I remember the time when a man in his fifties was admitted with a history of balance problems at Christian Medical College, Vellore. This was followed by gradual loss of consciousness. We made a clinical diagnosis of a posterior fossa tumour and undertook surgery on him utilizing a midline posterior fossa exposure. There was no tumour in the midline. This prompted us to search along one cerebellar hemisphere and we could, therefore, reach what was a very vascular tumour on one side. There was torrential haemorrhage and after a trying surgical exercise lasting over six hours, we finally packed the bleeding area and retreated! His post-mortem examination later showed bilateral vascular vestibular schwannomas!
How was one to learn what to do? Textbooks of Neurosurgery were few and far between, and Poppen's Treatise of Operative Surgery was the only textbook available to convey basic knowledge about neurosurgical procedures! We were, however, privileged even in the pre-internet era, to have access to some excellent monographs by Cushing, Dandy, Bailey, Buchanan and Bucy. We also were able to read the collective of works of giants in the field like Penfield, Hughling Jackson, Geoffrey Jefferson and others, which were of immense value to budding neurosurgeons desperately thirsty for knowledge.
The thing we feared the most was wound infection, and the incidence of this was not very low. Skin preparation consisted of the use of soap and water, ether, spirit, iodine, and spirit again in that religious order! The incision was marked, and the wound meticulously draped, with the drapes fixed with sutures or towel clips, keeping minimum amount of skin exposed. Needless to say that total shaving of the hair on the head was the order of the day.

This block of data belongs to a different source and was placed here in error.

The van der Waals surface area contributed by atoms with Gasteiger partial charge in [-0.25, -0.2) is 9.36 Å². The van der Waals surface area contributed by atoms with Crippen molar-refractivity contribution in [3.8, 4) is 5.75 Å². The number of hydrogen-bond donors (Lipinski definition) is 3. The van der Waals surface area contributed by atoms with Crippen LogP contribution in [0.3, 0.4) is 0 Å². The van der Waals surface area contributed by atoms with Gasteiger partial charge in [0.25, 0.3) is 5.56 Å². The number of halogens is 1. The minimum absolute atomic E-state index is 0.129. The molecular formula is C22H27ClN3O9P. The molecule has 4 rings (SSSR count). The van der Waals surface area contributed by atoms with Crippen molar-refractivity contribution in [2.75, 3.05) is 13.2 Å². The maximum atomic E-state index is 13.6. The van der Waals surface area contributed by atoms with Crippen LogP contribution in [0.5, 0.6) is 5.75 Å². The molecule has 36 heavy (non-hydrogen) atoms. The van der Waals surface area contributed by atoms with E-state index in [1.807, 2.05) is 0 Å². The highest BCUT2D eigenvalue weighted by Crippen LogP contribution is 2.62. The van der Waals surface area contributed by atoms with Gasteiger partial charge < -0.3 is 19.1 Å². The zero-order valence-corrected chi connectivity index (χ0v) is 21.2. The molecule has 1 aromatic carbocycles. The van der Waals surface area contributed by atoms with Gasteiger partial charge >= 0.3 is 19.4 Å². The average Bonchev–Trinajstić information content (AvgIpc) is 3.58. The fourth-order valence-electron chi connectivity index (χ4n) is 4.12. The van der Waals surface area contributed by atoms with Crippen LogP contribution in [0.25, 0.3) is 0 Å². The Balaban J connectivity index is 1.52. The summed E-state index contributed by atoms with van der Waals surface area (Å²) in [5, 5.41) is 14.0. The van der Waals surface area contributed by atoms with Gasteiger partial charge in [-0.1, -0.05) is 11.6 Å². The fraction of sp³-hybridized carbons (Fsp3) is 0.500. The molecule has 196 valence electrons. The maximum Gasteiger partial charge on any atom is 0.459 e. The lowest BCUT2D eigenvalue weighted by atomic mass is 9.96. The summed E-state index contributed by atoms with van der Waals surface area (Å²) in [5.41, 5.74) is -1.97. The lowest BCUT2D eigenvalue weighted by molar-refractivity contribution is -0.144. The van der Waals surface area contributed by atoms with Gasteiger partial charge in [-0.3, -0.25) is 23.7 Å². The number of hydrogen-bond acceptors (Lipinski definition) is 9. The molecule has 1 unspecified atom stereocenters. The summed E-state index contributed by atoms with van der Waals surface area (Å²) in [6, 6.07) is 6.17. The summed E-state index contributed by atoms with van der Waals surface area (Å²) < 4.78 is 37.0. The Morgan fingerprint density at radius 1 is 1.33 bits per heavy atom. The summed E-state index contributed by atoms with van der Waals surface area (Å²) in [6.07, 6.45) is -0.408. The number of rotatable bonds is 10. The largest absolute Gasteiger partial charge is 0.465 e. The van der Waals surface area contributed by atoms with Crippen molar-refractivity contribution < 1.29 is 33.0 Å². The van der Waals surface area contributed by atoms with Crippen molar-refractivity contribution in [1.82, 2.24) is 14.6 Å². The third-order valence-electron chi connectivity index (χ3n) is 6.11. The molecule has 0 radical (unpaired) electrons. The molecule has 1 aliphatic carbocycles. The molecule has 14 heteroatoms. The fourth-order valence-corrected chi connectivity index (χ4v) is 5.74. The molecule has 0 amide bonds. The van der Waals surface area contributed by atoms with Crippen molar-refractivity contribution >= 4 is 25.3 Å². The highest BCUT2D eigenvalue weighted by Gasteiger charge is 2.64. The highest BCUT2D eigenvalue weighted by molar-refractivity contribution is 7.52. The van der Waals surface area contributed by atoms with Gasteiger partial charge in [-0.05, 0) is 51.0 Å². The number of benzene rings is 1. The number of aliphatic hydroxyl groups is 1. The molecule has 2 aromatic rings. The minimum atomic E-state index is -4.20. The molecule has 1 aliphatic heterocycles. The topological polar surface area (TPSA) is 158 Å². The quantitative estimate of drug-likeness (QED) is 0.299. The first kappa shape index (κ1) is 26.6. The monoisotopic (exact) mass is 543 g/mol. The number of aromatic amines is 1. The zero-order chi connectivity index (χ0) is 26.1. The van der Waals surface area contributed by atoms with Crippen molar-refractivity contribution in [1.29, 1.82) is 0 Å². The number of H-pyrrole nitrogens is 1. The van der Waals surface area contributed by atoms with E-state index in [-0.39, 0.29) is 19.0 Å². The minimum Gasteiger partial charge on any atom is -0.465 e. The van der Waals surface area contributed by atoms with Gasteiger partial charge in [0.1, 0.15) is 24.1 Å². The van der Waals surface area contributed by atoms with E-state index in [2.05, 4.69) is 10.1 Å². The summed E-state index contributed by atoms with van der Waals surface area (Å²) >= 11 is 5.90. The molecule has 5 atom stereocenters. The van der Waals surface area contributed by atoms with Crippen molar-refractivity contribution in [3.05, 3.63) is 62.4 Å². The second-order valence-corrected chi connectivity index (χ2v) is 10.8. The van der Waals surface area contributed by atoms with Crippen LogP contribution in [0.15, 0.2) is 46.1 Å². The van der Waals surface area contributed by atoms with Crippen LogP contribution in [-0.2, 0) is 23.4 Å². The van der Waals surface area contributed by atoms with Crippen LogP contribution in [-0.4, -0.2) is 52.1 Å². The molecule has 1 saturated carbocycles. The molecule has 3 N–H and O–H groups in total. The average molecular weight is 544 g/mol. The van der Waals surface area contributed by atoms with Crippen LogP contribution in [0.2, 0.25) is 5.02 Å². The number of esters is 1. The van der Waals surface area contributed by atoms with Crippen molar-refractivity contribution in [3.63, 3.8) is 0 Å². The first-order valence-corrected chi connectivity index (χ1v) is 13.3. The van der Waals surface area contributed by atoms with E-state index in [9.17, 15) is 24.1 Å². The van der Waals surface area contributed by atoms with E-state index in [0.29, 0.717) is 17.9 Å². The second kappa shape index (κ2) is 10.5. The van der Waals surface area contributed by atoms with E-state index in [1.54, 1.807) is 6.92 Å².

Most operations were carried out under general anaesthesia with endotracheal intubation, and we were truly privileged to have the services of real experts who put our patients to sleep. Except for posterior fossa surgery and high cervical surgeries which were carried out with the patient in sitting position, all other operations were performed with the patient in a flat, supine, prone or lateral position. In spite of not having Doppler monitors, we did not have many fatal cases of air embolism in the sitting position, although haemostasis had to be an obsession during surgery.
Looking back at those times, I often wonder that necessity made us good clinicians, and fear of surgical complications made us good technicians. There was no obsession with radiological localisation, nor with gadgets for every step. The stereotaxy frame to which I had been exposed during my time in Edinburgh with Prof Gillingham, was considered the most refined form of localisation tool available, when it did eventually find its way to this country. Image guidance was, therefore, based upon a good clinical examination and a good radiographical imaging protocol, sometimes supplemented by a cerebral angiogram!
There were few neurosurgeons available and a lot of the country to cover amongst the motley crowd. I actually once had to travel in the luggage hold of an air-force aircraft from Kolkata to Port Blair braving stormy weather because the son of an important bureaucrat had suffered a head injury there. The pilot did take pity on me and finally offered me a seat in the cockpit. It all seemed to be a different world compared to the one we see in the speciality today!
Those, indeed, were interesting and challenging times for neurosurgeons of the country!